I turn then to Iain MacWhirter's book and start by observing its not really a book at all but rather a collection of essays. A couple of these consist of little more than collating and reporting fact, particularly the chapter on the life histories of the major players which you get the impression is there mainly to bulk out the product.
But there is in some of the more substantive polemic , I regret to say, some very selective reporting of fact in relation to the conduct of, particularly, the Yes campaign. Ironically, since the book went to press, Iain has written in the Herald of how the conduct of some Yes campaigners served their own cause no favours but if he held that view at the time of writing this book you'll find little evidence of that here. The Yes cause is all "let a thousand flowers bloom" while No is motivated, it would appear, by nothing but unremitting and unfounded negativity simply for the sake of it.
The fantasy economic case that the Yes campaign was premised on: not that an independent Scotland was a viable concern but rather that it was an instant panacea for everything from welfare reform to international terrorism is embraced completely in the earlier part of the book although interestingly in his own later analysis pieces he readily concedes that a common currency and open border would require continued English influence over areas of Scottish policy. I have news for him. That's not what the "secret oil fields" brigade were saying at the time.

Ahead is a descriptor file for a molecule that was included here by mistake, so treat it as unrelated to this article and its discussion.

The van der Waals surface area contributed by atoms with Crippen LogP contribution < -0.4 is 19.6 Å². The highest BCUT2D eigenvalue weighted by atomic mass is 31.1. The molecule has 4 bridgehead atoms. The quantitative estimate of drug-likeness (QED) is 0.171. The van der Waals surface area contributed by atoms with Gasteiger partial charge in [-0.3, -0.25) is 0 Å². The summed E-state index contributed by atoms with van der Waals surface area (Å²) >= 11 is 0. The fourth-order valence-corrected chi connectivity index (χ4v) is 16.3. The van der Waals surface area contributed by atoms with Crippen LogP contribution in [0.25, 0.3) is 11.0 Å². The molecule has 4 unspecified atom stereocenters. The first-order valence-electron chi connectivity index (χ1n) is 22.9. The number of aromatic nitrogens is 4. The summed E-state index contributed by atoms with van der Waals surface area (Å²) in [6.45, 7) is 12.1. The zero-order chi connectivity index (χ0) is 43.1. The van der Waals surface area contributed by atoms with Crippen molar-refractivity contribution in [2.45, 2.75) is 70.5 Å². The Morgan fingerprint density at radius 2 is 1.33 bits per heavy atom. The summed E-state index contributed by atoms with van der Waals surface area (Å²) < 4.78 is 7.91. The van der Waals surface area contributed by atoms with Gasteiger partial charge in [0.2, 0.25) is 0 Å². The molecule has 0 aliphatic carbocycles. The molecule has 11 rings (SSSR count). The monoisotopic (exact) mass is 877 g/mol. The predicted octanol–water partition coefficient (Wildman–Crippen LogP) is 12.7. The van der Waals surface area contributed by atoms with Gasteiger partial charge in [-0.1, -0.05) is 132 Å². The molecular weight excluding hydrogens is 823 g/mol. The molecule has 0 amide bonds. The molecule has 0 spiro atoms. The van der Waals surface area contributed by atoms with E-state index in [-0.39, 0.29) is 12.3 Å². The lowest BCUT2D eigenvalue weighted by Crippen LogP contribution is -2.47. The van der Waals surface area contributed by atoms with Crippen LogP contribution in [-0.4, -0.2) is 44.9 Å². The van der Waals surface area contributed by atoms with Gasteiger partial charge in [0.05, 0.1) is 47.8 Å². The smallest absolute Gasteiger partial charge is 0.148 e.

But the central thesis of the book is where it is at its weakest. The suggestion that in ruling out a common currency "Westminster" won the battle but will ultimately lose the war.
MacWhirter concedes that he is the lightest of indy-lighters; indeed that in an ideal world he'd probably be a federalist. The problem is that the September 18th vote wasn't about federalism. In an attempt to persuade one part of a necessary coalition to vote Yes, through the "currency union", an attempt was being made to suggest what we were really getting was something very like federalism. But that wasn't the proposition on the ballot paper. By ruling out the currency union the "English" simply made that clear. They did not, as MacWhirter asserts, threaten to economically cripple an independent Scotland, they simply said more clearly than the nationalists were ever willing to do "If you're on your own, you're on your own."